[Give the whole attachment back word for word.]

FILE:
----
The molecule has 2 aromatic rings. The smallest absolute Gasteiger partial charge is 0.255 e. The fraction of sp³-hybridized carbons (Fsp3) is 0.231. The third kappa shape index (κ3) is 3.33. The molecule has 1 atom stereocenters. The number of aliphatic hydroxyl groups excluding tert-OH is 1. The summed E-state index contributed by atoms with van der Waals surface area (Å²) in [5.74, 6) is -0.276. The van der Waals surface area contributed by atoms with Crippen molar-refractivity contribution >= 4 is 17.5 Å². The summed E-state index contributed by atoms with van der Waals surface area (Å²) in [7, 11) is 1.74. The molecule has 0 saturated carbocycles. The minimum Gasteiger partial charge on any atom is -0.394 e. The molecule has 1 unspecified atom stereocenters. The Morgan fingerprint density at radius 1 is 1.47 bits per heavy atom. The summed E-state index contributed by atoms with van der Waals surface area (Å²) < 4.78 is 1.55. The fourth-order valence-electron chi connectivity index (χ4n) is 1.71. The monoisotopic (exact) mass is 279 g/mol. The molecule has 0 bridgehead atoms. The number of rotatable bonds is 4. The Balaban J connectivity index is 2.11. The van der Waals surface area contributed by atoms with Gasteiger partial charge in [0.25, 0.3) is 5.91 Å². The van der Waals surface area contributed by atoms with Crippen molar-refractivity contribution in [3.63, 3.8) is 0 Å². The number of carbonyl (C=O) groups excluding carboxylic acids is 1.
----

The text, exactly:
The molecule has 2 aromatic rings. The smallest absolute Gasteiger partial charge is 0.255 e. The fraction of sp³-hybridized carbons (Fsp3) is 0.231. The third kappa shape index (κ3) is 3.33. The molecule has 1 atom stereocenters. The number of aliphatic hydroxyl groups excluding tert-OH is 1. The summed E-state index contributed by atoms with van der Waals surface area (Å²) in [5.74, 6) is -0.276. The van der Waals surface area contributed by atoms with Crippen molar-refractivity contribution >= 4 is 17.5 Å². The summed E-state index contributed by atoms with van der Waals surface area (Å²) in [7, 11) is 1.74. The molecule has 0 saturated carbocycles. The minimum Gasteiger partial charge on any atom is -0.394 e. The molecule has 1 unspecified atom stereocenters. The Morgan fingerprint density at radius 1 is 1.47 bits per heavy atom. The summed E-state index contributed by atoms with van der Waals surface area (Å²) < 4.78 is 1.55. The fourth-order valence-electron chi connectivity index (χ4n) is 1.71. The monoisotopic (exact) mass is 279 g/mol. The molecule has 0 bridgehead atoms. The number of rotatable bonds is 4. The Balaban J connectivity index is 2.11. The van der Waals surface area contributed by atoms with Gasteiger partial charge in [0.25, 0.3) is 5.91 Å². The van der Waals surface area contributed by atoms with Crippen molar-refractivity contribution in [3.63, 3.8) is 0 Å². The number of carbonyl (C=O) groups excluding carboxylic acids is 1.